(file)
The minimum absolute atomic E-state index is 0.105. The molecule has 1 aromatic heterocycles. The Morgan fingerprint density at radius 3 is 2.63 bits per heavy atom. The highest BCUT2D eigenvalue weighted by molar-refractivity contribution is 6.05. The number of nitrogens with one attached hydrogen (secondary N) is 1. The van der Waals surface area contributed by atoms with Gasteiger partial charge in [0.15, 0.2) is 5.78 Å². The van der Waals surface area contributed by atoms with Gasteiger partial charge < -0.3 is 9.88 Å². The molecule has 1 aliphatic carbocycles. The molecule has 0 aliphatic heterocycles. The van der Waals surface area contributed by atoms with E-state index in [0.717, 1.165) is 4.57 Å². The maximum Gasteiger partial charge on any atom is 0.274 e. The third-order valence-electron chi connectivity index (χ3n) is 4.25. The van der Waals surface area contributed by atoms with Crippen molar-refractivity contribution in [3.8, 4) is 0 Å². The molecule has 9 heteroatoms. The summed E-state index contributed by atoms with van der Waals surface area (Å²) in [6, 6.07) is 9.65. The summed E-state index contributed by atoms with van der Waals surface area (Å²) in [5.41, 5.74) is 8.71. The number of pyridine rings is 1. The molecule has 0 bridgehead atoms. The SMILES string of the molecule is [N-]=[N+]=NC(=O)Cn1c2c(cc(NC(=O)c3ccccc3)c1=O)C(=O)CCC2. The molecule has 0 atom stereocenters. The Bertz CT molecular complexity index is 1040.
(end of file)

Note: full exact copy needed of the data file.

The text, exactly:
The minimum absolute atomic E-state index is 0.105. The molecule has 1 aromatic heterocycles. The Morgan fingerprint density at radius 3 is 2.63 bits per heavy atom. The highest BCUT2D eigenvalue weighted by molar-refractivity contribution is 6.05. The number of nitrogens with one attached hydrogen (secondary N) is 1. The van der Waals surface area contributed by atoms with Gasteiger partial charge in [0.15, 0.2) is 5.78 Å². The van der Waals surface area contributed by atoms with Gasteiger partial charge < -0.3 is 9.88 Å². The molecule has 1 aliphatic carbocycles. The molecule has 0 aliphatic heterocycles. The van der Waals surface area contributed by atoms with E-state index in [0.717, 1.165) is 4.57 Å². The maximum Gasteiger partial charge on any atom is 0.274 e. The third-order valence-electron chi connectivity index (χ3n) is 4.25. The van der Waals surface area contributed by atoms with Crippen molar-refractivity contribution in [3.8, 4) is 0 Å². The molecule has 9 heteroatoms. The summed E-state index contributed by atoms with van der Waals surface area (Å²) in [6, 6.07) is 9.65. The summed E-state index contributed by atoms with van der Waals surface area (Å²) in [5.41, 5.74) is 8.71. The number of pyridine rings is 1. The molecule has 0 bridgehead atoms. The SMILES string of the molecule is [N-]=[N+]=NC(=O)Cn1c2c(cc(NC(=O)c3ccccc3)c1=O)C(=O)CCC2. The molecule has 0 atom stereocenters. The Bertz CT molecular complexity index is 1040.